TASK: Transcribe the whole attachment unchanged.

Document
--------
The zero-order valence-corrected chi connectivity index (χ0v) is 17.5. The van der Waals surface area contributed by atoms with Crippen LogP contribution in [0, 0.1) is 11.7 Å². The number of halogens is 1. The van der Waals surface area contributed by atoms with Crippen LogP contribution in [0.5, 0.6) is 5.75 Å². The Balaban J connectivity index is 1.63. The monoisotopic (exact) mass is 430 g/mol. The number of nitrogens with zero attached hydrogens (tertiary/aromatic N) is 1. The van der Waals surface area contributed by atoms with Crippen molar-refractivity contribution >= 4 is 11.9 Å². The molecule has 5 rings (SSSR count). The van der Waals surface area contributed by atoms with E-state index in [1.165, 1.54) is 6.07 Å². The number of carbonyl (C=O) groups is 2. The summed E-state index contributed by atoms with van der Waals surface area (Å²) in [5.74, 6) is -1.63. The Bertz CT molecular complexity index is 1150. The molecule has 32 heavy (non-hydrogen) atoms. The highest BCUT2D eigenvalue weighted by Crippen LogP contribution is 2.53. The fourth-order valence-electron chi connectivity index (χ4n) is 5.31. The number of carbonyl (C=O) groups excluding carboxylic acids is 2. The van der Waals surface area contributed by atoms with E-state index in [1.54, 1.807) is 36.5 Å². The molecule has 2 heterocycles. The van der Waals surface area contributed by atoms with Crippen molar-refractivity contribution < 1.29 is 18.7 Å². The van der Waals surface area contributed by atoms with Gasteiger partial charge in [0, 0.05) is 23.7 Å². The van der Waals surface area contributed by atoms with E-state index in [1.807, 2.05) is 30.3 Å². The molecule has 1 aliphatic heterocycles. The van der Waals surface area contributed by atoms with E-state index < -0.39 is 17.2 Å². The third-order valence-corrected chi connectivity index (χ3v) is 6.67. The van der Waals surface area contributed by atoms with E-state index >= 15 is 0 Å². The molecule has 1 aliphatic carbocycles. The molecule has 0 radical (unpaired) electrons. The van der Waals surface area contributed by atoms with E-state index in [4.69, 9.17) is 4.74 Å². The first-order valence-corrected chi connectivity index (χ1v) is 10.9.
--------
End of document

The zero-order valence-corrected chi connectivity index (χ0v) is 17.5. The van der Waals surface area contributed by atoms with Crippen LogP contribution in [0, 0.1) is 11.7 Å². The number of halogens is 1. The van der Waals surface area contributed by atoms with Crippen LogP contribution in [0.5, 0.6) is 5.75 Å². The Balaban J connectivity index is 1.63. The monoisotopic (exact) mass is 430 g/mol. The number of nitrogens with zero attached hydrogens (tertiary/aromatic N) is 1. The van der Waals surface area contributed by atoms with Crippen molar-refractivity contribution >= 4 is 11.9 Å². The molecule has 5 rings (SSSR count). The van der Waals surface area contributed by atoms with E-state index in [1.165, 1.54) is 6.07 Å². The number of carbonyl (C=O) groups is 2. The summed E-state index contributed by atoms with van der Waals surface area (Å²) in [5.74, 6) is -1.63. The Bertz CT molecular complexity index is 1150. The molecule has 32 heavy (non-hydrogen) atoms. The highest BCUT2D eigenvalue weighted by Crippen LogP contribution is 2.53. The fourth-order valence-electron chi connectivity index (χ4n) is 5.31. The number of carbonyl (C=O) groups excluding carboxylic acids is 2. The van der Waals surface area contributed by atoms with E-state index in [1.54, 1.807) is 36.5 Å². The molecule has 2 heterocycles. The van der Waals surface area contributed by atoms with Crippen molar-refractivity contribution < 1.29 is 18.7 Å². The van der Waals surface area contributed by atoms with Gasteiger partial charge in [0, 0.05) is 23.7 Å². The van der Waals surface area contributed by atoms with E-state index in [1.807, 2.05) is 30.3 Å². The molecule has 1 aliphatic heterocycles. The van der Waals surface area contributed by atoms with E-state index < -0.39 is 17.2 Å². The third-order valence-corrected chi connectivity index (χ3v) is 6.67. The van der Waals surface area contributed by atoms with E-state index >= 15 is 0 Å². The molecule has 1 aliphatic carbocycles. The molecule has 0 radical (unpaired) electrons. The van der Waals surface area contributed by atoms with E-state index in [4.69, 9.17) is 4.74 Å². The first-order valence-corrected chi connectivity index (χ1v) is 10.9.